Susie Cagle is a 2015-2016 John S. Knight Journalism fellow at Stanford, where she researches labor shifts, their social and economic impacts, and sustainable cooperative models to support freelance workers in media and other industries. She is a technology columnist and cartoonist at Pacific Standard and Al Jazeera America, and a frequent contributor of journalism to other outlets including the Guardian, Forbes, Aeon, and others. Her work has been honored with awards from the Online Journalism Association, the Society of Professional Journalists, and the Yerba Buena Center. She often draws Uber CEO Travis Kalanick as a crying baby.
Reorganizing Independent Media Labor
The internet promised the dawn of a new age of independent media, with democratized and low-cost access to publishing. But as it did in other industries, the internet disrupted legacy companies and distributed power only to create opportunity for new platforms to recentralize control and profits. Today, “content” is thriving while writers, especially freelancers, are losing. New platforms such as Contently and Beacon have emerged to “save journalism” and ostensibly help freelancers harness their distributed audiences through crowdfunding, promotion, and gig-matching. But these middlemen do as much for writers as Uber does for its drivers: They are payments processors backed by venture capital, with a primary goal of providing subsidized labor to large media organizations.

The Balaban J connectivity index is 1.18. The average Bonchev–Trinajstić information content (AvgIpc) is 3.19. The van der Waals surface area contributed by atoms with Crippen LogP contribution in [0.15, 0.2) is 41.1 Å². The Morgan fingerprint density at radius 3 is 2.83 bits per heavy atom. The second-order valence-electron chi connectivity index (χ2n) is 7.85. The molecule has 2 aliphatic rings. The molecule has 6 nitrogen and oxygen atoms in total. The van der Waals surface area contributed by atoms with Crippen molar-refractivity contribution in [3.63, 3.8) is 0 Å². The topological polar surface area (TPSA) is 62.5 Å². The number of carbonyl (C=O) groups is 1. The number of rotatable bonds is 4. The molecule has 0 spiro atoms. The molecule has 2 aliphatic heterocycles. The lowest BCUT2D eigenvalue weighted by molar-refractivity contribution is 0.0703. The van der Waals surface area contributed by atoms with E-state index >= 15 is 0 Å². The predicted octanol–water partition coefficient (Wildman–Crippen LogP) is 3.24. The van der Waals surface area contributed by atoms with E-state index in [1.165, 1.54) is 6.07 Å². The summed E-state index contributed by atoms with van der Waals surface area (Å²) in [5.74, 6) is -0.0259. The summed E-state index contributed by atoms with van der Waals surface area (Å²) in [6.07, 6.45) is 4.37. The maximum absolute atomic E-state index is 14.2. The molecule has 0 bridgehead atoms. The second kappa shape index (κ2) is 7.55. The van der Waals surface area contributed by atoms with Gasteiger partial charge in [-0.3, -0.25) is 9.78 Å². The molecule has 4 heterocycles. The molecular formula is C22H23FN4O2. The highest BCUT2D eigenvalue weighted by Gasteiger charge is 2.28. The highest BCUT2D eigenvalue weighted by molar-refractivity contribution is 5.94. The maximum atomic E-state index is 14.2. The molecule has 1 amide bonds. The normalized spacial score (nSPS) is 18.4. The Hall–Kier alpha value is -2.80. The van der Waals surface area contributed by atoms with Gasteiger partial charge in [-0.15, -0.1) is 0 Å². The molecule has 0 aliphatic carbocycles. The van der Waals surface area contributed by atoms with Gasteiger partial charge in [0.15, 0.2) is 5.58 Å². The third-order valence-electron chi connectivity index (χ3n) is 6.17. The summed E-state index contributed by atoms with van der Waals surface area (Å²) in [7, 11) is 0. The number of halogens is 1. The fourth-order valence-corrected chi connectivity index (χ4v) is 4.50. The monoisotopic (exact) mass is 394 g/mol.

This is very bad. But independent media makers are resisting this centralization through radical wage transparency (Who Pays Writers) and formal and informal collective organizing (Radiotopia and coworking guilds). Still in their infancy, these efforts could prove to be an alternative platform model that recaptures some of the internet’s lost promise.